Six Ques­tions That Yield Bet­ter De­ci­sions

Rotman Management Magazine - - NEWS - by Chip and Dan Heath

If you’re strug­gling with a de­ci­sion, the fol­low­ing six ques­tions can pro­vide a use­ful jolt to your think­ing. All of them rely on a sud­den im­pact — a quick shift in per­spec­tive or a forced re-fram­ing of a dilemma.

1. Imag­ine that the op­tion you are cur­rently lean­ing to­wards sim­ply van­ished as a fea­si­ble al­ter­na­tive. What else could you do?

WHY THIS QUES­TION WORKS: A very com­mon de­ci­sion-mak­ing trap is “nar­row fram­ing”, which means we get stuck in one way of think­ing about our dilemma, or that we fail to con­sider other op­tions that are avail­able to us. By forc­ing our­selves to gen­er­ate a sec­ond al­ter­na­tive, we can of­ten sur­face a new in­sight.

2. Imag­ine that the al­ter­na­tive you are cur­rently con­sid­er­ing will ac­tu­ally turn out to be a ter­ri­ble de­ci­sion. Where could you go look­ing for proof of that right­now?

WHY THIS QUES­TION WORKS: Prob­a­bly the most per­ni­cious en­emy of good de­ci­sion-mak­ing is ‘con­fir­ma­tion bias’, which is our ten­dency to seek out in­for­ma­tion that sup­ports what we want to be true, while fail­ing to be as ea­ger in hunt­ing for con­tra­dic­tory in­for­ma­tion. This ques­tion com­pels you to search for dis­con­firm­ing in­for­ma­tion.

3. How can I dip a toe in this de­ci­sion with­out div­ing in head­first?

WHY THIS QUES­TION WORKS: When de­cid­ing what will be good for them­selves, peo­ple typ­i­cally make a guess. Think of the un­der­grad­u­ate stu­dent who en­rols in law school, think­ing she’ll love the life of a lawyer, or the in­for­ma­tion worker who quits his job to get a grad­u­ate de­gree in So­cial Work, con­vinced it will al­low him to live a more mean­ing­ful life. But there is no rea­son to guess when you can know. The first stu­dent can spend three months in­tern­ing in a law firm (or bet­ter yet, one month each in three dif­fer­ent firms), and the in­for­ma­tion worker can shadow a real so­cial worker on week­ends or even­ings. We call this an ‘ooch’ — an ex­per­i­ment that arms you with real-world in­for­ma­tion about your op­tions.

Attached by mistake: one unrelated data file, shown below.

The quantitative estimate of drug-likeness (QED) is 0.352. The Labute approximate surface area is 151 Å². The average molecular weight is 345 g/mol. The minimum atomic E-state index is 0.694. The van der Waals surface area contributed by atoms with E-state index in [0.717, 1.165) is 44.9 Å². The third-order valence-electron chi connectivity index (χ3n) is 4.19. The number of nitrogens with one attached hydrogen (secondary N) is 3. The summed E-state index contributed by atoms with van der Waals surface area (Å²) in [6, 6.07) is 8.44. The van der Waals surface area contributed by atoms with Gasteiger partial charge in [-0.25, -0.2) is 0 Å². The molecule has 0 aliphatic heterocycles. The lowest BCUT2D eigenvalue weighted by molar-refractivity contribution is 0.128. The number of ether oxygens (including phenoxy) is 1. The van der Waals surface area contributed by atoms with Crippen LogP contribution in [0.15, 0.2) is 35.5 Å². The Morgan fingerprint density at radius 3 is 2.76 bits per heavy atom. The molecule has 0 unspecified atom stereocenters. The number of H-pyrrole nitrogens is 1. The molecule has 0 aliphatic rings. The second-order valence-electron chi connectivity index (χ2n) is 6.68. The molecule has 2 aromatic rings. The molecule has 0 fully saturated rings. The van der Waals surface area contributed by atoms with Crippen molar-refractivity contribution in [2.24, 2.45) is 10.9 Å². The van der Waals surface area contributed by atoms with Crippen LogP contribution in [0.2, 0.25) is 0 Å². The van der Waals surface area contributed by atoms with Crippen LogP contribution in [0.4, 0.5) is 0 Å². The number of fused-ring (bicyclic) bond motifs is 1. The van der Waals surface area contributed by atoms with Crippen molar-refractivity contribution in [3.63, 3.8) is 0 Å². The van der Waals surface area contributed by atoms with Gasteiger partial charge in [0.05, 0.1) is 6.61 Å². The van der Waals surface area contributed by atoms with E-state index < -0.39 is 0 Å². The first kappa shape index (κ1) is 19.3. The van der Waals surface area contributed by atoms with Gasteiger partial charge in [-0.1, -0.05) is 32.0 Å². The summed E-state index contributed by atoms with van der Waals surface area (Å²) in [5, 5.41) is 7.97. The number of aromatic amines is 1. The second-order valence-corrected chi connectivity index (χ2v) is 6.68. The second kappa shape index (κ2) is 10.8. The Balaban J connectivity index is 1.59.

4. What would you tell your best friend to do, if he/she was in the same sit­u­a­tion?

WHY THIS QUES­TION WORKS: This may be the sin­gle-most pow­er­ful ques­tion we dis­cov­ered for re­solv­ing per­sonal de­ci­sions. It sounds de­cep­tively sim­ple, but we’ve wit­nessed first-hand the power of this ques­tion: We’ve con­sulted with peo­ple who were ag­o­niz­ing about a de­ci­sion for months, and when we ask them this ques­tion,

an answer pops out of their mouth in 10 sec­onds, of­ten sur­pris­ing them.

5. If you were re­placed to­mor­row, what would your suc­ces­sor do about your dilemma?

WHY THIS QUES­TION WORKS: This is the pro­fes­sional ver­sion of the ‘best friend’ ques­tion. Like that ques­tion, it re­lies on a sim­ple shift in per­spec­tive to help you de­tach from short-term emo­tion and see the big­ger pic­ture more clearly. In his au­to­bi­og­ra­phy, Andy Grove, the former CEO of In­tel, tells a great story about us­ing this ques­tion to re­solve one of the most dif­fi­cult de­ci­sions of his ca­reer.

6. Six months from now, what ev­i­dence would make me re­treat from this de­ci­sion? What would make me dou­ble-down?

One cu­ri­ous thing about our de­ci­sion-mak­ing is that we treat our choices as per­ma­nent when, in vir­tu­ally all cases, they’re pro­vi­sional. For ex­am­ple: We think (but don’t know) that a cer­tain em­ployee is the right fit for an open po­si­tion; we think (but don’t know) that we’d en­joy start­ing our own busi­ness; we think (but don’t know) that John’s so­cial me­dia plan will be ef­fec­tive. So, given that our de­ci­sions are sim­ply our ‘best guesses’ at a par­tic­u­lar point in time, shouldn’t we pay more at­ten­tion to the cir­cum­stances that would make us re­con­sider?

And lastly, a bonus RED FLAG: Be­ware of ‘whether or not’ de­ci­sions. If a friend or col­league comes to you with a ‘whether or not’ de­ci­sion — ‘I’m de­bat­ing whether or not to quit my job’, ‘I’m de­cid­ing whether or not to buy a new ipad’ — that’s a sign that they may be caught in a nar­row frame (they’re only con­sid­er­ing one op­tion when, chances are, they have many).

Try prod­ding them with ques­tion #1.

Chip Heath is the Thrive Foun­da­tion for Youth Pro­fes­sor of Or­ga­ni­za­tional Be­hav­iour at Stan­ford’s Grad­u­ate School of Busi­ness. Dan Heath is a Se­nior Fel­low at Duke Univer­sity’s CASE cen­ter, which sup­ports so­cial en­trepreneurs. The broth­ers are the co-au­thors of three New York Times best­sellers: De­ci­sive, Switch and Made to Stick.

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